Then, on the eve of the vote, the ten explosions: the smoke, the screams, the blood, the torn bodies, the scattered and parched limbs, the panic, the dismay, the voices, the accusations, the unaware and guilty silences.
The Madrid bombing was announced. Or rather, an attack was announced. That Bush’s closest allies would pay dearly for their choices, Islamist terrorism had clearly stated on several occasions. Threats promptly acknowledged by the intelligence services, both internally and internationally, which had not failed to transmit the relevant information. On the other hand, too many times the Basque terrorist organization had made its voice heard during electoral competitions. An ETA action was therefore foreseeable, expected and feared. Among other things, a suitcase containing explosives was found on Christmas Eve in the train from Irún to Madrid and 500 kg of explosives were found in a van discovered in Cuenca. It is therefore not surprising that in the moments immediately following the terrible explosions almost all Spaniards thought about ETA. So did, for example, the head of the Basque government, the lehendakari Juan José Ibarretxe, the first of the politicians to pronounce and attribute the responsibility for the massacre to the Basque terrorist organization. For Spain political system, please check computerminus.com.
After the disorientation of the first moments, with the passing of the hours, however, there were various options that opened up to the PP. First of all, to behave cautiously: to say that you do not know and wait for the results of the investigations. It would have been prudent, and the voters would in all likelihood have appreciated that virtue. Furthermore, by operating in this way, the PP would have kept faith with the anti-terrorism pact stipulated with the PSOE in 2000 (a ‘State Pact’, in the Spanish lexicon) which bound the contractors not to use the threat represented by terrorism instrumentally for electoral purposes. and the fight against it. There was also a second possibility: to attribute responsibility to the only global terrorism that Aznar had spoken of after 9/11. In this way, the people’s government would have demonstrated coherence of interpretation and even in this case the voters would not have turned their backs on it. At the emergence of the first clues indicating the paternity of Islamist terrorism, he could have alluded to it and appealed to the strong national pride of the Spaniards (even serving the resistance of the Basque and Catalan nationalists) to rally them under the banners of the wounded homeland. History is not made with the ‘ifs’, it says a refrain that historians have not coined and that the best of them would not subscribe since plausible hypotheses are part of the range of possibilities that the historian must take into consideration. And it is very likely that a PP who had not kept silent about the responsibilities.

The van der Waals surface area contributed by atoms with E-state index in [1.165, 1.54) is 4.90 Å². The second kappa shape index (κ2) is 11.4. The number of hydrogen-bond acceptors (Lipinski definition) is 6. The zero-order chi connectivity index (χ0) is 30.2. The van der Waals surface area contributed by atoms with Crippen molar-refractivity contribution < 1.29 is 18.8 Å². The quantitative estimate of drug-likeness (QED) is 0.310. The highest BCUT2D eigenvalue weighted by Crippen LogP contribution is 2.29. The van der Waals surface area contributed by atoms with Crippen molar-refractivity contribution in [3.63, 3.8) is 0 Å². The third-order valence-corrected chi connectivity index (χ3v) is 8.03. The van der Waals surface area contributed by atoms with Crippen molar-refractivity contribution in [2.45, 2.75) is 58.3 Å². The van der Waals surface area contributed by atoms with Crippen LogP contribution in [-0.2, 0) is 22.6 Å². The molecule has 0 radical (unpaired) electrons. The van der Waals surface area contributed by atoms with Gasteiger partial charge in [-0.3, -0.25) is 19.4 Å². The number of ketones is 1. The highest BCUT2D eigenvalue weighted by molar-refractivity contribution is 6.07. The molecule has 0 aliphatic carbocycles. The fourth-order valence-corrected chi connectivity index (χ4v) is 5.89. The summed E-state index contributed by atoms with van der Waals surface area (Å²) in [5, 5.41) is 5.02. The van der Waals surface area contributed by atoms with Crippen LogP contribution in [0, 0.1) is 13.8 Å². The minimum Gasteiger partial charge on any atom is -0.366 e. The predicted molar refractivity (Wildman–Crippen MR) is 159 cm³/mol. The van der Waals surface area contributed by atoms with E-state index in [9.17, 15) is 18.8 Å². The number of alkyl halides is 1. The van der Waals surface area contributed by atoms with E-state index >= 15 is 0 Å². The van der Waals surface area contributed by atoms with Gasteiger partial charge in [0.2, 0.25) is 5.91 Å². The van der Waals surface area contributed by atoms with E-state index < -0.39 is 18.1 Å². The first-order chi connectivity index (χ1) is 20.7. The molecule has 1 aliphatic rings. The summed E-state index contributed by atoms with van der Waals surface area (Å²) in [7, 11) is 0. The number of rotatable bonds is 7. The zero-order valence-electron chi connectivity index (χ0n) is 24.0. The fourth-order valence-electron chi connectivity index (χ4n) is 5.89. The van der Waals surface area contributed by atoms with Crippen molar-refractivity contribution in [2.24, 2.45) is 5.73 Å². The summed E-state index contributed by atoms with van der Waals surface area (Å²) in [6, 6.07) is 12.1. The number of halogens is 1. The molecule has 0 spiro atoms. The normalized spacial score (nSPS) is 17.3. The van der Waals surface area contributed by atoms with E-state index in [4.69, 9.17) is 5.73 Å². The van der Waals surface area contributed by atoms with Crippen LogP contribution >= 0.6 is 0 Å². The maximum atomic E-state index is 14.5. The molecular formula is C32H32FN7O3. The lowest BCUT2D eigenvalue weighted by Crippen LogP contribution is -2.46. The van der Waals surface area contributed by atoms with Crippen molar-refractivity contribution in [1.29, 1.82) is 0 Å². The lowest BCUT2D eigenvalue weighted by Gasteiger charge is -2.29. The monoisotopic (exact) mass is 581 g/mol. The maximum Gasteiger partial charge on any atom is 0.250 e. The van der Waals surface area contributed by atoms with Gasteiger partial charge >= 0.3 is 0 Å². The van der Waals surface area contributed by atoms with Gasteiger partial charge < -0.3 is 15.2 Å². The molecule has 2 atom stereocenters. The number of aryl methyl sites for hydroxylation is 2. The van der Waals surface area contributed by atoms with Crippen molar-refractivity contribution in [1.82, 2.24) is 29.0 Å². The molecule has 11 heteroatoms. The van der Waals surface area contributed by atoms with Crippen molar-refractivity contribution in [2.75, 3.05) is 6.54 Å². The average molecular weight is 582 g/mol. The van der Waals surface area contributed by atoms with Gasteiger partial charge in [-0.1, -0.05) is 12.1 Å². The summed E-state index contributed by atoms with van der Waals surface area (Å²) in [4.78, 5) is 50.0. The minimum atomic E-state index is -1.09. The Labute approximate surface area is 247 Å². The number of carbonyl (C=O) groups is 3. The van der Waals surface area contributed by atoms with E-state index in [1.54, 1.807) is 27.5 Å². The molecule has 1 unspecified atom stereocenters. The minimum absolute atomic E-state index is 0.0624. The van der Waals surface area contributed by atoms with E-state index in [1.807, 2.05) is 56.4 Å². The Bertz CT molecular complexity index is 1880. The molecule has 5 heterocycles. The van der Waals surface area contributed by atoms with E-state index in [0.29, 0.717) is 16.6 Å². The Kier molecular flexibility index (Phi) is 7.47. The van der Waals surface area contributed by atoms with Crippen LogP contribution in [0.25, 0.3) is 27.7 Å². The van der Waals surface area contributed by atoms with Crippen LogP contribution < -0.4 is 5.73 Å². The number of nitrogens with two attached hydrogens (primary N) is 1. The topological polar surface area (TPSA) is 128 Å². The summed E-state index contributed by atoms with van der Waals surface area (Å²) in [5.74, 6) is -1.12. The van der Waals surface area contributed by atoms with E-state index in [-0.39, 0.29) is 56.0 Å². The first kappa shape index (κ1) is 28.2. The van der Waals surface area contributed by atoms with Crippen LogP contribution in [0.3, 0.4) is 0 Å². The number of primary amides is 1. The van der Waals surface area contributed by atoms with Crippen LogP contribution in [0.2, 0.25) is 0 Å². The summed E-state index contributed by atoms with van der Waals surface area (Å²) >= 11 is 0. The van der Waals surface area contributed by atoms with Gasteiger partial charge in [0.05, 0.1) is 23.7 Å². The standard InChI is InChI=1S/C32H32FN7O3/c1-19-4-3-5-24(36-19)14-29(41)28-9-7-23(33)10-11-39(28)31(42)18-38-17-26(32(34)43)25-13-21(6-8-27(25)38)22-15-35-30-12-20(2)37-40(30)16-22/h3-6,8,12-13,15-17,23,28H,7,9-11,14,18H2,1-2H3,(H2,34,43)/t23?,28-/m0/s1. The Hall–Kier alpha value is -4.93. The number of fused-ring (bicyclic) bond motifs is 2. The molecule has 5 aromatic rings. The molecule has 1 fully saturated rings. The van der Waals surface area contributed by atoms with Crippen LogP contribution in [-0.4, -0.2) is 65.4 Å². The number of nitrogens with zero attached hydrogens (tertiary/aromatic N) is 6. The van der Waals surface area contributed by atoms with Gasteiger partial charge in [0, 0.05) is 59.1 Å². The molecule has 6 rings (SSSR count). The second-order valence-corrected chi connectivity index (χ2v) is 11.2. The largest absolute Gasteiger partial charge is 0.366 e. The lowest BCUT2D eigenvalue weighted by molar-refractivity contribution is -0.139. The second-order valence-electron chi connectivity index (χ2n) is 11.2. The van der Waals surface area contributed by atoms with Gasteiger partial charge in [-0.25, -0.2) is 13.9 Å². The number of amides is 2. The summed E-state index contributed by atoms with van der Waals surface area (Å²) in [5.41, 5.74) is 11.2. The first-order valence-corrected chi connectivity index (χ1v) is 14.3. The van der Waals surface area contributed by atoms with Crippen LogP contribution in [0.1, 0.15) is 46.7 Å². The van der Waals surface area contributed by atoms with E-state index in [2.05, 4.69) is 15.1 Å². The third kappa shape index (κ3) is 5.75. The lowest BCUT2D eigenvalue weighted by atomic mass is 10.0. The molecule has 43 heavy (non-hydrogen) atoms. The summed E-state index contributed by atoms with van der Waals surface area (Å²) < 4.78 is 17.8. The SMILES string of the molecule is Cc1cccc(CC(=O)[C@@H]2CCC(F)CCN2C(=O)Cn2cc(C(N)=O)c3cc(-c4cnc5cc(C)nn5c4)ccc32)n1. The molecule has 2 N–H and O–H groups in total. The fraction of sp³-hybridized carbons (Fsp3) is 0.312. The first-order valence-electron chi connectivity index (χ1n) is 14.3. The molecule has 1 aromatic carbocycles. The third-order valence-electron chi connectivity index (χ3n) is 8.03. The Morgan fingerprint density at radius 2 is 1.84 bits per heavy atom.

Instead, for the whole day of the attack and for the whole following day, the PP intentionally pointed out the ETA trail to public opinion: first with the Minister of the Interior Ángel Acebes who appeared in front of the press stating that the government had no doubts about it; shortly after, around 2.00 pm, with the same Aznar who alluded to the Basque terrorist organization, even without naming it explicitly; then with the confidential note of the Foreign Minister, Ana Palacio, who around 5.30 pm of the same day invited all the ambassadors not to miss an opportunity to “confirm the paternity of the ETA of these brutal attacks”; finally in the evening, around 8 pm, again with Acebes who, while reiterating that the main track continued to be that of ETA, he did not reject other possibilities. Late and only under strong pressure (even from the monarch, according to what has been read, later than those coming from the square) the Spanish government admitted other possibilities and supported the existence of another investigative lead. Not only. There are several phone calls from Aznar and other government officials to the directors of various media outlets to steer public opinion in one direction. On 12 March at 11 am Aznar confirmed that the main suspicions were on ETA, a priority reaffirmed by Acebes in the declaration at 6.15 pm. Shortly after, through a phone call that the investigators considered reliable, the ETA declined any responsibility in the attacks, but Acebes replied that he did not believe this statement. From the morning of the attacks, then, Arnaldo Ortegi, the spokesman for Herri Batasuna, the dissolved party considered a supporter of the Basque terrorist organization, had declared that neither for the objectives nor for the modus operandi the massacre could be attributed to ETA, while it could be an operation of sectors of the Arab resistance; shortly thereafter a van was found near the Alcalá de Henares station with explosives, detonators and verses from the Koran; Finally, on the evening of the 11th, a claim came to the Arab newspaper Al Quds al Arabi, which is published in London, in which a group linked to Al Qaeda assumed the authorship of the attacks.